Peer-Axel's DX blog
Airspy Mini with TV Sharp
TV# is an extension that enables SDR# to display TV pictures. DX advise: use bandwidth decimation. With 300 KHz BW you can already decode something visible even if the signal is relatively weak (carrier 30-40 dB above floor). This is some East European TV signal on R1 / offset 8M via Sporadic E propagation received in Handewitt, Germany (18.6.2016).
UK and Ireland medium wave pirates
Yes, there is some activity, not only the well known 549 Spirit R / 846 R North / 981 Star Country. Apart from that I could receive some loop music station on 612.007 and tweo guys with Scottish accent talking on 1530.06 via the Scottish Perseus receiver. Definitely not Celtic Music R from Glasgow.
avoid LED bulbs and tubes
many of the the ones I've tried produce heavy noise on MW/SW which make DX almost impossible. If there are any recommendable products in this respect please let me know.
AM modulation levels
It's amazing how different they are. Audio peaks of well modulated stations usually reach up to about -8 dB relative to the carrier. In combination with a satisfying spectral compression this leads to a satisfying efficiency and a good SNR. Maybe half of the power goes into the modulation. This is a reason why many low power stations from the UK make a fat signal all over Europe. An example for the other extreme is Belarus Radio on 279 KHz. They seem to make only -18 dB without compression. For the 500 KW tranbsmitter this means: Only about 10 KW carry the information. Maybe it would be worth considering to list the modulation power in DX lists.
By the way this stuck me when I was searching for a parallel frequency for current OIRT-FM receptions. The web stream of BR1 is off, the SW schedule seems to be cut down to a few hours.
Midnight sun around the the polar circle opens bands for Sporadic E and SW reception
Recently I wondered a little that the 68 MHz opening to the Arkhangelsk area remained stable till 2100 UTC (midnight there). But then I realized it's not getting dark there. This could be a factor. I was also amazed that I could receive many stations on the higher 19 and 16m SW bands using the Karelia Perseus DX receiver around midnight. This was not short skip, it was world wide reception to Siberia, the Carrebean and the USA.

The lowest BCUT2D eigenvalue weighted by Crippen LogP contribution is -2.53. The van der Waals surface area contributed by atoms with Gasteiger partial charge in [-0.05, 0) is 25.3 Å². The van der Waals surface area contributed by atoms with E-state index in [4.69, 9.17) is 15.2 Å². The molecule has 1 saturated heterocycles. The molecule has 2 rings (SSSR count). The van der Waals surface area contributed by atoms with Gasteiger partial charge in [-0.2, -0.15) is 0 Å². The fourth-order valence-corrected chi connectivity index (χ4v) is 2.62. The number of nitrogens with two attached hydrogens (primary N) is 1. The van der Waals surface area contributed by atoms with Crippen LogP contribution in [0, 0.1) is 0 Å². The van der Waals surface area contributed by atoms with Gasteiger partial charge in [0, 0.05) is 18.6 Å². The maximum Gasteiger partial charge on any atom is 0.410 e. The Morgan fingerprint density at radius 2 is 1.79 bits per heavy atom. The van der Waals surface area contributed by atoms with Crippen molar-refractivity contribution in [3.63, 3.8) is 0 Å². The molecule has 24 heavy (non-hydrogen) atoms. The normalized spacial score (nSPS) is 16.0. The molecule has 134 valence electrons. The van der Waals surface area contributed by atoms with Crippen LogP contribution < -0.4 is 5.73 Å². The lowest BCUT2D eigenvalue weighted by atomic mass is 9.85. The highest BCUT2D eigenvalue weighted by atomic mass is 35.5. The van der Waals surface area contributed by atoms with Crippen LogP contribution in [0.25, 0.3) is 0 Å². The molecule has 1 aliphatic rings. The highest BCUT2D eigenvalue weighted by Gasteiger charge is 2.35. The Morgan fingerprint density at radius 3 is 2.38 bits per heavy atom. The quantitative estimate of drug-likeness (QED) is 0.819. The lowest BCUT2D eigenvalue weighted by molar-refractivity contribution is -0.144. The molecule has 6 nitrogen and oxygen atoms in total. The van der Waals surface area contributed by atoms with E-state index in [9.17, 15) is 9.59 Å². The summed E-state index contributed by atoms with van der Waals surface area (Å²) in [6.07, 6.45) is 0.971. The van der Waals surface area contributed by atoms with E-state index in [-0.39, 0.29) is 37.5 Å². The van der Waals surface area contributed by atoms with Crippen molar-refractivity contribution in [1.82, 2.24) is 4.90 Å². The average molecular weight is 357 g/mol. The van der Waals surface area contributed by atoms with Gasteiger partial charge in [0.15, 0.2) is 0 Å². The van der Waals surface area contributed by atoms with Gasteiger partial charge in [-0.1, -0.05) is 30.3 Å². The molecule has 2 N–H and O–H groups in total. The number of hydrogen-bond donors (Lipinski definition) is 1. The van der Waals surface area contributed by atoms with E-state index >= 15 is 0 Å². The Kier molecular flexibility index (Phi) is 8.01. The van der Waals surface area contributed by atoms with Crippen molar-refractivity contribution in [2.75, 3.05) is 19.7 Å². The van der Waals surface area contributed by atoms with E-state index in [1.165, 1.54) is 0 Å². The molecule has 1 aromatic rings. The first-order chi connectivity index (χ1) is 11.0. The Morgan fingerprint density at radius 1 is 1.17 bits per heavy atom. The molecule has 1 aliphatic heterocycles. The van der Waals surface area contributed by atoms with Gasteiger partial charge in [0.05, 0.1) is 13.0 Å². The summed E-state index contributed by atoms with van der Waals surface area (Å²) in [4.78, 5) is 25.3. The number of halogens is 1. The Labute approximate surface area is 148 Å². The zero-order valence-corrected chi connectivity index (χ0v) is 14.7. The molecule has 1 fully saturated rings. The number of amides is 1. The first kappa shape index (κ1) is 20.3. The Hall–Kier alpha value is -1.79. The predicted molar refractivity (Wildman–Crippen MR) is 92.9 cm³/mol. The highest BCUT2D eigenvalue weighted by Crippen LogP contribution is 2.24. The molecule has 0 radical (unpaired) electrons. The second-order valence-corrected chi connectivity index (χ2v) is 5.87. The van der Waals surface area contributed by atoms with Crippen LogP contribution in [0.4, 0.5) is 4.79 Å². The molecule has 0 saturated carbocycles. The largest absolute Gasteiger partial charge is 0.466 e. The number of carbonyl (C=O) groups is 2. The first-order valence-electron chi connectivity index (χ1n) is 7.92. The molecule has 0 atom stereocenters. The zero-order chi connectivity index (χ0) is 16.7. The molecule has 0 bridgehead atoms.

Scandinavian CB in Moscow
While there was constant Sporadic E activity with some OIRT FM stations coming in here from Russia, it was nice to check the back link via the Moscow Perseus receiver. Found some CB activity from Denmark and Sweden.
North Korea strong in Japan
On the Japan Perseus remote receivers you can see how active the North Koreans are. Of course you can get some of their SW services here. But there, they're all over the SW band. I tuned over 25m on a Japanese morning. And Chinas domestic services all over the place of course.
Wide AM in Japan
It also occurred to me again that 2 x 10 KHz wide AM modulation is the common standard in Japan. Sounds much better than our strict 4,5 KHz limits here in Germany.
pirates extend their range
Just tuned the so called 48m band. Some pirates there, mostly Dutch I guess, as to expect on a Sunday. Some years ago they were concentrated between 6200-6300 khz. But not anymore it seems. Some were on 6385, 6450. And 6930 /6940 have become common frequencies, too.
Australia without interference
Things have changed since the 80ies. Back then it was rather difficult to get Radio Australia or New Zealand because the SW bands were full. Now it has become so easy. Just listening on 11945. Clear frequency. Nice audio.
new AM bandwidth record
While China regularly modulates with 2 x 10KHz audio I just came across Radio Rossii on 12075 KHz doing 2 x 14 KHz. Needs to be notched at 5 KHz. But a good experience. But even there is SAM mode, fading still disturbs the audio. This is the main field where DRM could gain score. On the other hand, AM signals never completely disappear in difficult situations while DRM would abruptly stop. In the spectrum you can clearly see the fading lines and the fact that audio is cut above 4,5 KHz by some extent.
back to Radiovibrations.com